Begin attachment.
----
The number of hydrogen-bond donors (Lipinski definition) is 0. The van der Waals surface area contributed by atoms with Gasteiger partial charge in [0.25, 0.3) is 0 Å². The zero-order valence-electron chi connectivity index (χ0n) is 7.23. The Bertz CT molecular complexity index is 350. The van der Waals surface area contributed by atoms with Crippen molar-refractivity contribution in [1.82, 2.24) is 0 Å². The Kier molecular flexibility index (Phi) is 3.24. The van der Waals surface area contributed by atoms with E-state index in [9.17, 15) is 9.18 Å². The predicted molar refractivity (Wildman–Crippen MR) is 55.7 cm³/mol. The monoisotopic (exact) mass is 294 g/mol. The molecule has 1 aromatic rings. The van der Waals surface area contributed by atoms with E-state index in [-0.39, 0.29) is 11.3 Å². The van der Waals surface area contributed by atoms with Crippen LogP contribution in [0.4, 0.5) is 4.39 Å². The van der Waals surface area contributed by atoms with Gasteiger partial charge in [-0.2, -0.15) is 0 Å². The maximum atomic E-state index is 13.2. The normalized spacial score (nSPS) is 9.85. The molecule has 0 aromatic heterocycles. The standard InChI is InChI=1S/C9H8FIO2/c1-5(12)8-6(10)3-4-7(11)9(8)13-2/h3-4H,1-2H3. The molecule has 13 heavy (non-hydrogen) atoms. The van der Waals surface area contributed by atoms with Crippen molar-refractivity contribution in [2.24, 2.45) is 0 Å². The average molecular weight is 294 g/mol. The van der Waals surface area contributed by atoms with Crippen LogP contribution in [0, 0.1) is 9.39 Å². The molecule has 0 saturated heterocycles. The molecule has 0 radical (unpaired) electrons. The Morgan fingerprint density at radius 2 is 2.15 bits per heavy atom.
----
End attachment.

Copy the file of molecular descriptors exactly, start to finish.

The number of hydrogen-bond donors (Lipinski definition) is 0. The van der Waals surface area contributed by atoms with Gasteiger partial charge in [0.25, 0.3) is 0 Å². The zero-order valence-electron chi connectivity index (χ0n) is 7.23. The Bertz CT molecular complexity index is 350. The van der Waals surface area contributed by atoms with Crippen molar-refractivity contribution in [1.82, 2.24) is 0 Å². The Kier molecular flexibility index (Phi) is 3.24. The van der Waals surface area contributed by atoms with E-state index in [9.17, 15) is 9.18 Å². The predicted molar refractivity (Wildman–Crippen MR) is 55.7 cm³/mol. The monoisotopic (exact) mass is 294 g/mol. The molecule has 1 aromatic rings. The van der Waals surface area contributed by atoms with E-state index in [-0.39, 0.29) is 11.3 Å². The van der Waals surface area contributed by atoms with Crippen LogP contribution in [0.4, 0.5) is 4.39 Å². The van der Waals surface area contributed by atoms with Gasteiger partial charge in [-0.2, -0.15) is 0 Å². The maximum atomic E-state index is 13.2. The normalized spacial score (nSPS) is 9.85. The molecule has 0 aromatic heterocycles. The standard InChI is InChI=1S/C9H8FIO2/c1-5(12)8-6(10)3-4-7(11)9(8)13-2/h3-4H,1-2H3. The molecule has 13 heavy (non-hydrogen) atoms. The van der Waals surface area contributed by atoms with Crippen molar-refractivity contribution in [2.24, 2.45) is 0 Å². The average molecular weight is 294 g/mol. The van der Waals surface area contributed by atoms with Crippen LogP contribution in [0, 0.1) is 9.39 Å². The molecule has 0 saturated heterocycles. The molecule has 0 radical (unpaired) electrons. The Morgan fingerprint density at radius 2 is 2.15 bits per heavy atom.